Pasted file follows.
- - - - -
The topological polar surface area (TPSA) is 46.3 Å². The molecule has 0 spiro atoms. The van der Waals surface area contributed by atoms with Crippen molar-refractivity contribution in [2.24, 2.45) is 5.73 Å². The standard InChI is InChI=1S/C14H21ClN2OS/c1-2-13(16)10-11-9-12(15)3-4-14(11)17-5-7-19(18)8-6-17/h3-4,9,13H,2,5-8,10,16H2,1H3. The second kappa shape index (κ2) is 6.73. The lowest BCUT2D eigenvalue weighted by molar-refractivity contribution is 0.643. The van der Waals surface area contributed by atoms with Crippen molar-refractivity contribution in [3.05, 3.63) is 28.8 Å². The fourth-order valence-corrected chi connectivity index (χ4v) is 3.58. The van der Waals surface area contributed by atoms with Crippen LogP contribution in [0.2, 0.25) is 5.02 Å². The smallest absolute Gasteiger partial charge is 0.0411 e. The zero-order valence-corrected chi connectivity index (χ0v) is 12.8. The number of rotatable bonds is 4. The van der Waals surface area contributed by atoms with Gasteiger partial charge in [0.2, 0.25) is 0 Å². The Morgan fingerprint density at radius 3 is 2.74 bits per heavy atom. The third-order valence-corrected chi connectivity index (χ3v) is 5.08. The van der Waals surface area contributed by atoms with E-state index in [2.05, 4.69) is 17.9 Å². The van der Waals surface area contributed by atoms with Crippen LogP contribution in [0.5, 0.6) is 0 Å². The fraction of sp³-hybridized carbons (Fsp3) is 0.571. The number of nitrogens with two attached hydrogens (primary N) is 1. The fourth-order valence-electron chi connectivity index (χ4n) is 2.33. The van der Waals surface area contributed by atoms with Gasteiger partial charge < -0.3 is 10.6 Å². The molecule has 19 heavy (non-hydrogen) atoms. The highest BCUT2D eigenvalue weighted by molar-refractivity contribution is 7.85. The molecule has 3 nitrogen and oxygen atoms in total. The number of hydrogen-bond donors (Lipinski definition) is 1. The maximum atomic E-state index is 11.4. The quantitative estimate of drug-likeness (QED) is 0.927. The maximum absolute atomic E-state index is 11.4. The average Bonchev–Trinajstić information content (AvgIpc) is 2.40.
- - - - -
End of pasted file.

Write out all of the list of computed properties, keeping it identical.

The topological polar surface area (TPSA) is 46.3 Å². The molecule has 0 spiro atoms. The van der Waals surface area contributed by atoms with Crippen molar-refractivity contribution in [2.24, 2.45) is 5.73 Å². The standard InChI is InChI=1S/C14H21ClN2OS/c1-2-13(16)10-11-9-12(15)3-4-14(11)17-5-7-19(18)8-6-17/h3-4,9,13H,2,5-8,10,16H2,1H3. The second kappa shape index (κ2) is 6.73. The lowest BCUT2D eigenvalue weighted by molar-refractivity contribution is 0.643. The van der Waals surface area contributed by atoms with Crippen molar-refractivity contribution in [3.05, 3.63) is 28.8 Å². The fourth-order valence-corrected chi connectivity index (χ4v) is 3.58. The van der Waals surface area contributed by atoms with Crippen LogP contribution in [0.2, 0.25) is 5.02 Å². The smallest absolute Gasteiger partial charge is 0.0411 e. The zero-order valence-corrected chi connectivity index (χ0v) is 12.8. The number of rotatable bonds is 4. The van der Waals surface area contributed by atoms with Gasteiger partial charge in [0.2, 0.25) is 0 Å². The Morgan fingerprint density at radius 3 is 2.74 bits per heavy atom. The third-order valence-corrected chi connectivity index (χ3v) is 5.08. The van der Waals surface area contributed by atoms with E-state index in [2.05, 4.69) is 17.9 Å². The van der Waals surface area contributed by atoms with Crippen LogP contribution in [0.5, 0.6) is 0 Å². The fraction of sp³-hybridized carbons (Fsp3) is 0.571. The number of nitrogens with two attached hydrogens (primary N) is 1. The fourth-order valence-electron chi connectivity index (χ4n) is 2.33. The van der Waals surface area contributed by atoms with Gasteiger partial charge < -0.3 is 10.6 Å². The molecule has 19 heavy (non-hydrogen) atoms. The highest BCUT2D eigenvalue weighted by molar-refractivity contribution is 7.85. The molecule has 3 nitrogen and oxygen atoms in total. The number of hydrogen-bond donors (Lipinski definition) is 1. The maximum atomic E-state index is 11.4. The quantitative estimate of drug-likeness (QED) is 0.927. The maximum absolute atomic E-state index is 11.4. The average Bonchev–Trinajstić information content (AvgIpc) is 2.40.